eading for the complex of Roman temples in Baalbeck, we drive from Beirut over the mountains in thick fog with hazard lights blinking, then down into the Bekaa Valley to within fifteen kilometres of the Syrian border. Damascus is only forty-five minutes away.
We climb the steps to the propylaea (entrance) of the Jupiter Temple when claps of thunder roll down the valley echoing between the two mountain ranges, and the rain starts bucketing down. Lebanon boasts 300 days of sunshine a year, but today . . . Ali, our driver heads for the markets and returns with the necessary umbrellas, and . . . . the rain stops!
History of the Roman ruins of Baalbeck (borrowed) - Click on plus sign once to read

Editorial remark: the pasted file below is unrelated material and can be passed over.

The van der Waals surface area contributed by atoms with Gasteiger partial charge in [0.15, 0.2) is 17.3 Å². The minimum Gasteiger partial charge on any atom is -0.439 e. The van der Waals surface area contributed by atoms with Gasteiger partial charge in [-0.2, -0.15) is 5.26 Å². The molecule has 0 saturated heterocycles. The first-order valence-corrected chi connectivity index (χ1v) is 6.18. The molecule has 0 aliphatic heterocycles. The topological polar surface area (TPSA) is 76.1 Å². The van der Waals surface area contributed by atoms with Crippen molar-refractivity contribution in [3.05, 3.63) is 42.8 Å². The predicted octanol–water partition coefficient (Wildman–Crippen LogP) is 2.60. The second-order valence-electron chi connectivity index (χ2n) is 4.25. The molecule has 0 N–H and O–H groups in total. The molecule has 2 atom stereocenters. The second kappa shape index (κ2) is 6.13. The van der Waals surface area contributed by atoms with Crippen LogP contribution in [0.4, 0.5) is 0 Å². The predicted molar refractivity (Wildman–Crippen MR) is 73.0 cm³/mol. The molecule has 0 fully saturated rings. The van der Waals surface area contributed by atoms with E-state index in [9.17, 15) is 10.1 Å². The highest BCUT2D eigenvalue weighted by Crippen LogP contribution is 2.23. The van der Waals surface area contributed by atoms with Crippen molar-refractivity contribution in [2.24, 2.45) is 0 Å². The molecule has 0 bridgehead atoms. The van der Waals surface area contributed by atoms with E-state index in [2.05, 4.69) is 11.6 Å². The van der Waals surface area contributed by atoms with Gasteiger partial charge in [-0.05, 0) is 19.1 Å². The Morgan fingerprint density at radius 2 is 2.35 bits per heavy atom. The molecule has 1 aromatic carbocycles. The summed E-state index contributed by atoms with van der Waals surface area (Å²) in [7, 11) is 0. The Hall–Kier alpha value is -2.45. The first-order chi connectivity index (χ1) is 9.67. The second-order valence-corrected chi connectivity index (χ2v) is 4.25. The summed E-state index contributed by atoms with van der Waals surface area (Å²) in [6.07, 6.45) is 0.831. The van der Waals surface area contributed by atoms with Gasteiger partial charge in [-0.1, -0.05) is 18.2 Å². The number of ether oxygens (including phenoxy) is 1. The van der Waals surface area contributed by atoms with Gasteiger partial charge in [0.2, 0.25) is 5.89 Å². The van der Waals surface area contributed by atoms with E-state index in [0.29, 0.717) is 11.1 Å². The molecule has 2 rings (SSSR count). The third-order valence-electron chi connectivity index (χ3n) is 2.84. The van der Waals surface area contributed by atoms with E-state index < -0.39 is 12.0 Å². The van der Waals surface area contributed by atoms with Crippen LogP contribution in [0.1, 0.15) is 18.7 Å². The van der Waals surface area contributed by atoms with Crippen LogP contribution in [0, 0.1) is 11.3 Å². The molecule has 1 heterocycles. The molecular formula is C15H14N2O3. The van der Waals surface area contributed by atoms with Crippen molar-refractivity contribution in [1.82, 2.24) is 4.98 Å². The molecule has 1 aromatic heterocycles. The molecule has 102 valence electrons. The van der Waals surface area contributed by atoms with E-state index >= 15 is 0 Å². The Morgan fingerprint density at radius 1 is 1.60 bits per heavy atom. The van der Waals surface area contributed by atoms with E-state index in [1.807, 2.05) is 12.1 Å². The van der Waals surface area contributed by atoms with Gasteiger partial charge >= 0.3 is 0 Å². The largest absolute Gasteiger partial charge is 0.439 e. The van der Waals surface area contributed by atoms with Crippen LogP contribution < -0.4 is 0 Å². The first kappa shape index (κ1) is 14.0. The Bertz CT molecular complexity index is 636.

“BAALBEK is nested in a plain between the parallel ranges of Lebanon and Anti-Lebanon mountains. It is one of the world’s greatest historical sites, the most gigantic complex of Roman temples ever built, its columns are the tallest ever erected, its stones the largest ever used. The Acropolis of Baalbek is the largest and best preserved corpus of Roman architecture left to us. Its temples, dedicated to Jupiter, Venus and Bacchus (larger than Parthenon in Athens), were built in the second and third centuries A.D. The ruins present a majestic ensemble: two temples, two courtyards preceded by propylaea (ceremonial entrances), and huge blocks particularly the three which each measure between 19-20m. by 4.5m by 3.6m., and a boundary wall upon which Arab architecture has left its traces. Six immense columns (20m.) still soar upwards from the holy place where the Temple of Jupiter once stood.”
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